Wayward NWA Pilots and Business Execution

While I’m sure the 2 pilots who were apparently too busy paying attention to their laptops to pay attention to flying an Airbus A320 this past week and flew by the Minneapolis-St. Paul airport by 150 miles have serious regrets about their actions, their behavior is reprehensible.

The FAA has suspended their licenses and Delta has committed that they will be terminated for their actions.  It is hard to argue for anything less.

These gentlemen were out of contact with controllers for 78 minutes.  Due to their lack of response, there was a real concern that the plane may have been hijacked.  Even the White House was alerted to this transgression while the event was in progress.

When I fly United, I always listen to the cockpit radio communications.  If you have not listened to it before, a pilot would be hard pressed to not have to communicate every 10 or 15 minutes along a route and much, much more on departure from and on approach to an airport. Air traffic control is constantly making slight route or altitude adjustments, handing off from one control center to another, etc.

78 minutes is an absolute eternity to not be paying attention while flying over US air space.

While I feel badly for anyone who loses a job and for their families, these pilots exposed themselves and their passengers to extraordinary risk.  They deserve to lose their jobs.

That said, these 2 knuckleheads would likely never again be so cavalier again in flight management.  Perhaps another airline should give them another chance (assuming the FAA will license them to fly again).  They are seasoned veterans who made a horrible business execution error.

What do you think?

Dave Gardner, Gardner & Associates Consulting

http://www.gardnerandassoc.com

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2 Responses to Wayward NWA Pilots and Business Execution

  1. Doug Edgar says:

    Thanks for a thought provoking post, Dave.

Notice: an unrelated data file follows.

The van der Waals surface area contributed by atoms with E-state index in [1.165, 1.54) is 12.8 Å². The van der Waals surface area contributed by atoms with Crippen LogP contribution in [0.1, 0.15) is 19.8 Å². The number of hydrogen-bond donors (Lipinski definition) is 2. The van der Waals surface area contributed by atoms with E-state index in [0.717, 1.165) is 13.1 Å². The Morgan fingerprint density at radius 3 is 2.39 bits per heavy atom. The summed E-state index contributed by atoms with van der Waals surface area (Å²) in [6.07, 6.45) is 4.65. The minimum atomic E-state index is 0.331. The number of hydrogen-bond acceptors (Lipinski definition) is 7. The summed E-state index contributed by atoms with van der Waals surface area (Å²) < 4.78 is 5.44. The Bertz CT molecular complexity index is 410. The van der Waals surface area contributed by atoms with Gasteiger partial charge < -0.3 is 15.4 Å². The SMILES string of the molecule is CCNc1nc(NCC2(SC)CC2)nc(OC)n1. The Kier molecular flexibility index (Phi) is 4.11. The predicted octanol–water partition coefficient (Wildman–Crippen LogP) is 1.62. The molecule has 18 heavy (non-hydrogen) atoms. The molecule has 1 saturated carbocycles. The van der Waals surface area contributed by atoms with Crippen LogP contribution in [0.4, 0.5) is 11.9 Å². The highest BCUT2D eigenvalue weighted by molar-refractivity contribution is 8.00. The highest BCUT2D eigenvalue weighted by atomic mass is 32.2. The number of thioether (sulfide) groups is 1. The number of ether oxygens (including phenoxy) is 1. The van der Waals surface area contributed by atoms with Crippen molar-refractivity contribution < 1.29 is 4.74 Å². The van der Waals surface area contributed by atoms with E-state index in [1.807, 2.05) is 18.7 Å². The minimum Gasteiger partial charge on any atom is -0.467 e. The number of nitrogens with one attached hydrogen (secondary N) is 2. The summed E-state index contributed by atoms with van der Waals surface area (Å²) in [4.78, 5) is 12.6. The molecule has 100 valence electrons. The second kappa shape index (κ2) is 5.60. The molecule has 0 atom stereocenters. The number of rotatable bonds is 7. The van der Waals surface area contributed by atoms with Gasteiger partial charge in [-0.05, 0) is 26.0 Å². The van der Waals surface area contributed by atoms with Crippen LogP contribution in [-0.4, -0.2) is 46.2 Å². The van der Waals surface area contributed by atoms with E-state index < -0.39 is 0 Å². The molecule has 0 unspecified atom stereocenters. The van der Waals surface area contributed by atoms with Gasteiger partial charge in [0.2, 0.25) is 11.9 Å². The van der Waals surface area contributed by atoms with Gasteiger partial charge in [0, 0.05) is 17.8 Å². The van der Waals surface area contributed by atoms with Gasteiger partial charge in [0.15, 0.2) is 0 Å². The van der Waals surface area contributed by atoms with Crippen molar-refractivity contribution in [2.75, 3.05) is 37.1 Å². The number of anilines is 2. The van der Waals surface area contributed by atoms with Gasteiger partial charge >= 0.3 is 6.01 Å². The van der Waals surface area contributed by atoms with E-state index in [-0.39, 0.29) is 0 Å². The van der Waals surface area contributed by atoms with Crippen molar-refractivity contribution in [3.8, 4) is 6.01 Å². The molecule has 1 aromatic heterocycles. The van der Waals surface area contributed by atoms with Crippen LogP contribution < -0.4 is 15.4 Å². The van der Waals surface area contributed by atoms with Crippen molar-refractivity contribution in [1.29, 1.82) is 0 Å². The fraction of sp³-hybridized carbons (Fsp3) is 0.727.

If indeed they fell asleep (the most likely scenario) then perhaps this is a symptom of a greater problem. I’m rather certain that they didn’t decide to take a nap mid-flight but fell asleep involuntarily. It’s surely not the first time pilots have succumbed to the sandman.

    As someone who often flies United just so I can listen in on the cockpit, I’ve thought about how boring it must be sitting there for hours on end with nothing to do but answer an occasional radio call. Anyone who has ever started to nod off while driving can imagine how easy it would be for a pilot, hypnotized by the wind noise and the tranquil skies at 35,000 feet, to fall asleep.

    Falling asleep is not acceptable but pilots are human machines like the rest of us. If we expect perfection we will be disappointed. Much of airline safety is founded on redundancy and contingencies that make it possible to recover from mistakes and malfunctions because pilots and equipment are not infallible. Perhaps we need to see the possibility of pilots falling asleep in that light.

    I am reconsidering my first instinct which is that they should never fly again and am moving toward your hint that they could be the safest pilots ever to fly with in future. They’ll be Starbucks best customers from now on.

    Doug

    Like

  2. Dave says:

    Thanks for your comment, Doug. I think we have to go by the facts as presented. While I agree that my thoughts were also that the pilots likely fell asleep, that has never been affirmed though I agree it makes a lot more sense.
    Dave Gardner

    Like

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